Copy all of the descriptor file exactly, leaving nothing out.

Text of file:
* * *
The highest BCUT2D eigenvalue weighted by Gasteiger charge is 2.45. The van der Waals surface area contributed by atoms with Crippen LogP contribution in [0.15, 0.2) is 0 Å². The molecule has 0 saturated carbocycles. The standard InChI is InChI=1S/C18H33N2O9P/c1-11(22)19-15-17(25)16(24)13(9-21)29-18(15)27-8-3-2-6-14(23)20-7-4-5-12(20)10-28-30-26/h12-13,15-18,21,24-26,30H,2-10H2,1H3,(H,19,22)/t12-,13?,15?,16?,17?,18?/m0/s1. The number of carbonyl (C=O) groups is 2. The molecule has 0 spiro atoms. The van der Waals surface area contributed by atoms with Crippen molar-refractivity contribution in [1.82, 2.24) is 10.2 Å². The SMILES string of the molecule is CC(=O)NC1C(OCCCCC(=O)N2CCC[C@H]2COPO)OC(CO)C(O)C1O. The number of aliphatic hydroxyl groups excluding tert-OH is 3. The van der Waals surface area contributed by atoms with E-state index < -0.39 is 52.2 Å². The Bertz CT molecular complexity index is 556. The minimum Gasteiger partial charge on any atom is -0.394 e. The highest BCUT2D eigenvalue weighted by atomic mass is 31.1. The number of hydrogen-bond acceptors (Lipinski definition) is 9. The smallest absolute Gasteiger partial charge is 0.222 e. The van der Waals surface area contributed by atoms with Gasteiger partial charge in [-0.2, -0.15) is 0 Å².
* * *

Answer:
The highest BCUT2D eigenvalue weighted by Gasteiger charge is 2.45. The van der Waals surface area contributed by atoms with Crippen LogP contribution in [0.15, 0.2) is 0 Å². The molecule has 0 saturated carbocycles. The standard InChI is InChI=1S/C18H33N2O9P/c1-11(22)19-15-17(25)16(24)13(9-21)29-18(15)27-8-3-2-6-14(23)20-7-4-5-12(20)10-28-30-26/h12-13,15-18,21,24-26,30H,2-10H2,1H3,(H,19,22)/t12-,13?,15?,16?,17?,18?/m0/s1. The number of carbonyl (C=O) groups is 2. The molecule has 0 spiro atoms. The van der Waals surface area contributed by atoms with Crippen molar-refractivity contribution in [1.82, 2.24) is 10.2 Å². The SMILES string of the molecule is CC(=O)NC1C(OCCCCC(=O)N2CCC[C@H]2COPO)OC(CO)C(O)C1O. The number of aliphatic hydroxyl groups excluding tert-OH is 3. The van der Waals surface area contributed by atoms with E-state index < -0.39 is 52.2 Å². The Bertz CT molecular complexity index is 556. The minimum Gasteiger partial charge on any atom is -0.394 e. The highest BCUT2D eigenvalue weighted by atomic mass is 31.1. The number of hydrogen-bond acceptors (Lipinski definition) is 9. The smallest absolute Gasteiger partial charge is 0.222 e. The van der Waals surface area contributed by atoms with Gasteiger partial charge in [-0.2, -0.15) is 0 Å².